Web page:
“You don’t become a star, you either are one, or you ain’t” – Nellie LaRoy
After dazzling with his drum-centric debut Whiplash (2014), and moving onto the lavish and Academy adored La La Land (2016), director Damien Chazelle has rightfully become one of the most anticipated and exciting directors of the modern era. Even with 2018’s The First Man being the first minor bump in his quality (a film that is still delivered to a high standard), the stories he chooses to tell and his approach to directing them is something that always fills me with eager excitement.
Babylon starts with elephant defecation and a party scene filled with booze, drugs and scandalous sexual activity. Within the movie’s first fifteen minutes we realise that this is Chazelle’s most outlandish project yet. A daring and disorientating display of pure debauchery and decadence during an era of cinema that is often painted in such light.
The story of Babylon begins in the late 1920’s. Centred around three characters who are each trying to navigate the tough world of Hollywood, heading into the new era of cinema that they call ‘the talkies’. Mexican immigrant Manuel “Manny” Torres (Diego Calva) is hired for setting up a party for the pretentious panjandrums of the movie making machine, but one day dreams of dining and partying in their presence. One of those attendees is self-proclaimed star Nellie LaRoy (Margot Robbie) of New Jersey. A “Wild Child” with a sense of wonderous ambition and a deep routed desire for fame.
The third is silent movie superstar Jack Conrad (Brad Pitt), whose presence at the party becomes Manny’s way in. The pair quickly forming a bond and earning the job as Conrad’s personal lackey, Manny is quickly thrown into the chaos of what goes in to capturing a moving picture.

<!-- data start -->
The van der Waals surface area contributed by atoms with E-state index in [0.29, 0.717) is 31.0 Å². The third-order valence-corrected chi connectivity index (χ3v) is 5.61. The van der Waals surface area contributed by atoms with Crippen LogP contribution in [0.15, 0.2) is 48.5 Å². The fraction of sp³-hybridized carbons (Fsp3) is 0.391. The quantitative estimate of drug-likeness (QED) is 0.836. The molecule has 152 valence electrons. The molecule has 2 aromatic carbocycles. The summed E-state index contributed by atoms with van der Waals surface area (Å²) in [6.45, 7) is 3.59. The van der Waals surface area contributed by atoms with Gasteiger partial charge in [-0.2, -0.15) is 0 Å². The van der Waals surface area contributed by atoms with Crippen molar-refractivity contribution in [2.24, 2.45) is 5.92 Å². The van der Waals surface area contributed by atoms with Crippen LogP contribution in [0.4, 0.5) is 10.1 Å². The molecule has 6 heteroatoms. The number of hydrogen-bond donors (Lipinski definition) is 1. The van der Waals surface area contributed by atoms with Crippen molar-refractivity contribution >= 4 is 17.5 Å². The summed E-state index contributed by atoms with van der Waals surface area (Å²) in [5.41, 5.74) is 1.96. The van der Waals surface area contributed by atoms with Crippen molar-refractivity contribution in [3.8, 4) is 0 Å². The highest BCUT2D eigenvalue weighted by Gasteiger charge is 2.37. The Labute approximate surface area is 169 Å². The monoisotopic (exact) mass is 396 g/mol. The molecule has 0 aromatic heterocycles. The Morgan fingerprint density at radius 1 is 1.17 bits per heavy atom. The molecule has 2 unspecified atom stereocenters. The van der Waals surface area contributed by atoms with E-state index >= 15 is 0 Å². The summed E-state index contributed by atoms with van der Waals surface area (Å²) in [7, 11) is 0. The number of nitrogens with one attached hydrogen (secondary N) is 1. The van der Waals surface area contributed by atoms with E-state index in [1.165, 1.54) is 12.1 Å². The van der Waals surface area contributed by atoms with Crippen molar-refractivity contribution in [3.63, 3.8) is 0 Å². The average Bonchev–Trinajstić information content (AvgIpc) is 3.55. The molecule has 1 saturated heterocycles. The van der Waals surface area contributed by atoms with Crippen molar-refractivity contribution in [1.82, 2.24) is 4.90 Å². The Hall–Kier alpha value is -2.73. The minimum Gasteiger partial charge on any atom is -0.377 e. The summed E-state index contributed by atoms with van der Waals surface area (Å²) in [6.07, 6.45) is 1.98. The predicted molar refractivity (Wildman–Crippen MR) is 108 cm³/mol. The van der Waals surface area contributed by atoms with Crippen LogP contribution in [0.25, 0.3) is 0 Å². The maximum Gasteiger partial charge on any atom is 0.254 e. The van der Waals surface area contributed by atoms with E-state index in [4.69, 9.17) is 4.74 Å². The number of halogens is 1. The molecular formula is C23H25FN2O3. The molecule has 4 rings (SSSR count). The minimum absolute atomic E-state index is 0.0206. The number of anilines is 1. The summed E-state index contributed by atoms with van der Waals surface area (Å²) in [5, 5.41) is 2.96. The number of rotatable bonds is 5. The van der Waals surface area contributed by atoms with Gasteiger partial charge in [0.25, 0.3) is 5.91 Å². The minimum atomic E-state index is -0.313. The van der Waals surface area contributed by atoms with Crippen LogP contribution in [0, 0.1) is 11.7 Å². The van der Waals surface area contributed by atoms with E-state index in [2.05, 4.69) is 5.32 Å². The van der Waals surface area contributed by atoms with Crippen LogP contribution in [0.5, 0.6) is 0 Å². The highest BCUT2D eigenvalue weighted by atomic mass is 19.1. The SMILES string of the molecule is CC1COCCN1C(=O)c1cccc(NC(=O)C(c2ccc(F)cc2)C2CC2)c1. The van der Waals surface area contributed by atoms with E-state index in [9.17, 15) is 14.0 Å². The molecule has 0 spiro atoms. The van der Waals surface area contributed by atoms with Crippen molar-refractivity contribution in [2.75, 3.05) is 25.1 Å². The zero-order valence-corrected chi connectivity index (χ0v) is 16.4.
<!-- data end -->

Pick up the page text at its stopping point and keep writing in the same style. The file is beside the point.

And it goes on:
Whilst these three characters are favoured to flourish with their screentime, it’s Calva’s Manny who is the constant drive of development in its story. It’s his connection to both Nellie and Jack that is at the centre of this movie’s constant craziness. He meets a full house of characters that embody the many caricatures surrounding the film industry. The best of which include the rowdy German director Otto Von Strassberger (Spike Jonze), jazz musician Sidney Palmer (Jovan Adepo), the sultry Lady Fay Zhu (Li Jun Li) and the ghoulishly grotesque gangster James McKay (Toby Maguire). But even for a film that goes beyond that dreaded three hour mark, it limits many of these to mere moments to shine, and many moments of engagement shared between characters are only dropped or forgotten by the next scene like it was yesterday’s news.
Babylon is a whole lot of movie. The plethora of characters and story beats that it introduces are only a part of it. The energy it exudes through its performances to its spectacular soundtrack (provided by Justin Hurwitz) and picturesque cinematography (Linus Sandgren), Chazelle’s chaotic behemoth operates like a beating heart tackling a caffeine overdose. Catching your breath simply isn’t an option Chazelle is allowing you.
Not so much an ode to classic cinema as it is an outrageous peek into the unseen fluctuating filth of fame and power. Taking a more scandalous approach as apposed to a sensual one, and having a more anti-Academy message than one that looked to have garnered Oscar gold.
There are certain moments in Babylon that standout as some of my favourite scenes of this year in film. Manny and Nellie’s first day on set and the constant flow of chaos and carnage that spills out around them, and Nellie’s first attempt at filming a scene in sound is like watching a boiling pot ready to erupt. But with over three hours of footage, it often feels like a lot of these sequences are Chazelle throwing s#!t at the wall and seeing what sticks. It’s a hot mess that has understandably divided viewers, and its exaggerated enthusiasm throughout is as in your face as one might suspect just from its trailer alone.
Chazelle’s filmography is one of the most impressive and consistently compelling to date. Having four solid pieces of work to his name and achieving that in less than a decade, it’s almost criminal that he hasn’t found as much success as one would expect from the films he’s directed, but Babylon seems like the first the Academy wasn’t so eager to reward.
You could say that Babylon was perhaps saved by its sheer star power (mainly from its three leading cast members) and I wouldn’t argue against that. It’s a three hour sensory overload that bursts into flames at least every other sequence, but when I tell you that this is unlike any other film you’re likely to see this year, you best believe it.